23. 23. Preparing for an Interview  To achieve this you need to:  Set an agenda (objectives)  Do your homework  Gather all the information (facts and figures etc.) Pure Energy Communications
  24. 24. Preparing for an Interview cont’d  Set 3-5 key messages you wish to impart  This is the key to any successful interview Messages Need To Be:  Believable  Understandable  Retainable  Succinct and Simple  Relevant to Audience  Branded Pure Energy Communications
  25. 25. Preparing for an Interview cont’d  Anticipate likely questions  Prepare answers  Rehearse Pure Energy Communications
  26. 26. Conducting an Interview  It is your interview  Not the journalist’s  You should control it Remember: We are here to deliver messages not just answer questions. Pure Energy Communications
  27. 27. Conducting an Interview  Be Honest  Erroneous information can damage credibility  “I don’t know” is OK, but…  Be Believable  Be conversational, use layman’s terms  Be Concise  Crystallize thoughts in a few hard-hitting sentences  Use key words Pure Energy Communications
  28. 28. Conducting an Interview cont’d  Evaluate the Question  Answer in manner which serves both the journalist and you  Turn Potential Negatives into Positive  Avoid speculative “what if” questions  Control the interview  Don’t repeat loaded/slanted words Pure Energy Communications
  29. 29. Interview Techniques Bridging  Bridge to Your Message  Answer question directly, then bridge to positive message point or bring line of questioning back to your advantage Remember: Always Get You Message Across Pure Energy Communications
  30. 30. Interview Techniques cont’d Bridging Phrases  I think I can best answer that by discussing…  I don’t know about that but what I can tell you is…  You might also want to know that…  In addition, our research shows…  Another way to look at that is…  I want to make sure you understand that… Pure Energy Communications
  31. 31. Interview Techniques cont’d Flagging  Tactfully control by assuring your messages are heard  Body language, including hand gestures, are useful  On the phone? Use flagging phrases  Tell relevant stories  Emphasize key points  Use open-ended questions, wrap-up questions as opportunities to flag Pure Energy Communications
  32. 32. Interview Techniques cont’d Flagging Phrases  I want to make sure you understand that…  There are three things I think are important to this story…  Let me repeat something I said earlier…  If there are just one or two ideas I leave you with today, they’re that…  I think what’s most important to your readers is… Pure Energy Communications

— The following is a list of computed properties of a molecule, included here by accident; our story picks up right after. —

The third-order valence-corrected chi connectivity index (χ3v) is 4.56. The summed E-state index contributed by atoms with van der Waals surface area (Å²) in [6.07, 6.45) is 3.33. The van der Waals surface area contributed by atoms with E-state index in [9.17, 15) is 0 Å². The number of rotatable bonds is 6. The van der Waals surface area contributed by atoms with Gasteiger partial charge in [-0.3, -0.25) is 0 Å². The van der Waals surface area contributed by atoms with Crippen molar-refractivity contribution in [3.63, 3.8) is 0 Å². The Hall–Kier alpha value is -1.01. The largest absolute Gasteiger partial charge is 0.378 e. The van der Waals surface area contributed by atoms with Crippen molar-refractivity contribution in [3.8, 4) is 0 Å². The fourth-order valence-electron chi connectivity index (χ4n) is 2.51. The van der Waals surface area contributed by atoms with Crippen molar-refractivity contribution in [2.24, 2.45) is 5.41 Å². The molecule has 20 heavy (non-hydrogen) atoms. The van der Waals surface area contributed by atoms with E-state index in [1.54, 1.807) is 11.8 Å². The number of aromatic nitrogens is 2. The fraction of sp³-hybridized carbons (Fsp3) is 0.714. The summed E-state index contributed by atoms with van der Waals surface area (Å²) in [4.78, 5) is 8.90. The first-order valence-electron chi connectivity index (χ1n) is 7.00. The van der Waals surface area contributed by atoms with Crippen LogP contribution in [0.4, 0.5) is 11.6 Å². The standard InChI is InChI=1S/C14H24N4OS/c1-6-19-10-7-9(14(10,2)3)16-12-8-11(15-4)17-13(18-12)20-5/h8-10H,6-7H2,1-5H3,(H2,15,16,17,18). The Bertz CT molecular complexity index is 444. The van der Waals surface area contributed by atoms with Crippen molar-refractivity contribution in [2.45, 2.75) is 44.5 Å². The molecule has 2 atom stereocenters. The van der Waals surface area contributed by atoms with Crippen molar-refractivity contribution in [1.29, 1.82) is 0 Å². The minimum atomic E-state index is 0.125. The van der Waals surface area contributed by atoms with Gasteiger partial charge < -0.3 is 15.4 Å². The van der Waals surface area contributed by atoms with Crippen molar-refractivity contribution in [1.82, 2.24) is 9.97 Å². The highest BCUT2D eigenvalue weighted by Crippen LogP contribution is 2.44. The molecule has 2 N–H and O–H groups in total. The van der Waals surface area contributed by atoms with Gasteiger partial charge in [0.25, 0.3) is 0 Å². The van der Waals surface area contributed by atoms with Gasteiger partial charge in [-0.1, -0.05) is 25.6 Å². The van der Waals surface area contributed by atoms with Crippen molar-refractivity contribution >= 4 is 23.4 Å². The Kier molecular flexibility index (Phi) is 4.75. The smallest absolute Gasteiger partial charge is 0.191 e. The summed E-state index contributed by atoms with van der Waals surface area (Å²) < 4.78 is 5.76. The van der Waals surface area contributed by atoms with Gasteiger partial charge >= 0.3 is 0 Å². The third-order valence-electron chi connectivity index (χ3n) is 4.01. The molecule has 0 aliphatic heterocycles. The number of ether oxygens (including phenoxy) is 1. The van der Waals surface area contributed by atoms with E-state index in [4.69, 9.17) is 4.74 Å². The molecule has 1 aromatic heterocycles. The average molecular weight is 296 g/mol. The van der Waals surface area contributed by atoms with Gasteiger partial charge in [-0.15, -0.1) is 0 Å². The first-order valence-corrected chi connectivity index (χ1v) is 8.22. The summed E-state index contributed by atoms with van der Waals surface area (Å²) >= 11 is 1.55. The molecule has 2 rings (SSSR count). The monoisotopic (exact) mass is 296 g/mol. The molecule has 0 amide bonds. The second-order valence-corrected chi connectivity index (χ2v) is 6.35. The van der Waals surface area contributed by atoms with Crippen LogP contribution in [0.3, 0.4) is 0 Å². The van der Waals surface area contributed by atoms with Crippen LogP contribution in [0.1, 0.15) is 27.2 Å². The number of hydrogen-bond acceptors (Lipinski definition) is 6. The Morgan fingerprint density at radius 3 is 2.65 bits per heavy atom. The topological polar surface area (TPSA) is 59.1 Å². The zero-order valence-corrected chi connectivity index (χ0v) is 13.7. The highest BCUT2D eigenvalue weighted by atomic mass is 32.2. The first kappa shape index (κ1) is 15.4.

33. 33. Interview Tips
  34. 34. All Media  Make sure to give reporter a business card that includes the correct spelling of your name and current title  Correct inaccurate statements made by the reporter  Nothing is Off the Record Pure Energy Communications
  35. 35. Newspapers and Magazines  Rephrase and clarify the initial statement  Offer to review facts and quotes used by reporter  Offer background information  Have typed answers for reporter, if possible  Offer to clarify or provide further information Pure Energy Communications
  36. 36. Newspapers and Magazines cont’d  Support Assertions  Restate major point, make it sound different  Be conversational, use stories and analogies  Be prepared to be misquoted Pure Energy Communications
  37. 37. TV & Radio  The Pre-Interview  Interview Duration  Current affairs/Chat show: Up to 10 minutes  News: 8-15 second “sound bite”  Interview start time  Be prepared  Time is crucial  Sound bites Pure Energy Communications
  38. 38. TV & Radio cont’d  Appearance and Demeanor  Conservative in dress  Dress in solid colors, bold colors (TV) so that clothes will not be “washed out” on camera  Assume you are on air all the time  Direct attention to the interviewer, not the camera  Be yourself  Remain seated Pure Energy Communications
  39. 39. Pre-recorded Interview  Stop & restate answer if unhappy  Sum up answers  Reaction shots  Check on name and title  Ask to be kept informed on broadcast time Pure Energy Communications
  40. 40. Telephone Interviews  Prior to the Interview  Do Not do an interview immediately  Say you are busy and will call back  Get reporter’s name & name of newspaper, TV & telephone number  Ask what the topic & scope of story is  Determine the reporter’s deadline  Call him/her back after 10 minutes (minimum) Pure Energy Communications
  41. 41. The Interview - Summary  Get your information together  Work out your key messages  Ring the journalist back  Be Yourself  Play it Straight  Be Honest  Use simple sentences  Avoid jargon Pure Energy Communications
  42. 42. The Interview – Summary cont’d  Create thinking time  If you don’t have the answer, find it  Structure your answers  Defuse loaded questions  Neutralize the negative  Rely on bridging and flagging techniques  Enjoy the experience! Pure Energy Communications
  44. 44. Do’s and Don’ts  Don’t get involved in arguments with reporters  Do be polite  Don’t pass on hearsay information of opinion (i.e. your own beliefs or opinions)  Do be accurate Pure Energy Communications
  45. 45. Do’s and Don’ts  Don’t get too involved in detail  Do be clear and concise  Don’t allow media access to unauthorized places/personnel  Do take them and assist them where possible Pure Energy Communications
  46. 46. Do’s and Don’ts  Don’t sneer at reporters or photographers or make derogatory remarks about the quality of press reporting  Don’t try to give information “off the record”. If you do not want material used, do not provide it Pure Energy Communications
  47. 47. Do’s and Don’ts  Don’t let a journalist appeal to your ego with the argument: “We won’t quote you, so no one will ever know who told us”  Do give your name to reporters – it is polite, just as they should identify themselves to you by name and newspaper Pure Energy Communications
  48. 48. Let’s Practice! Pure Energy Communications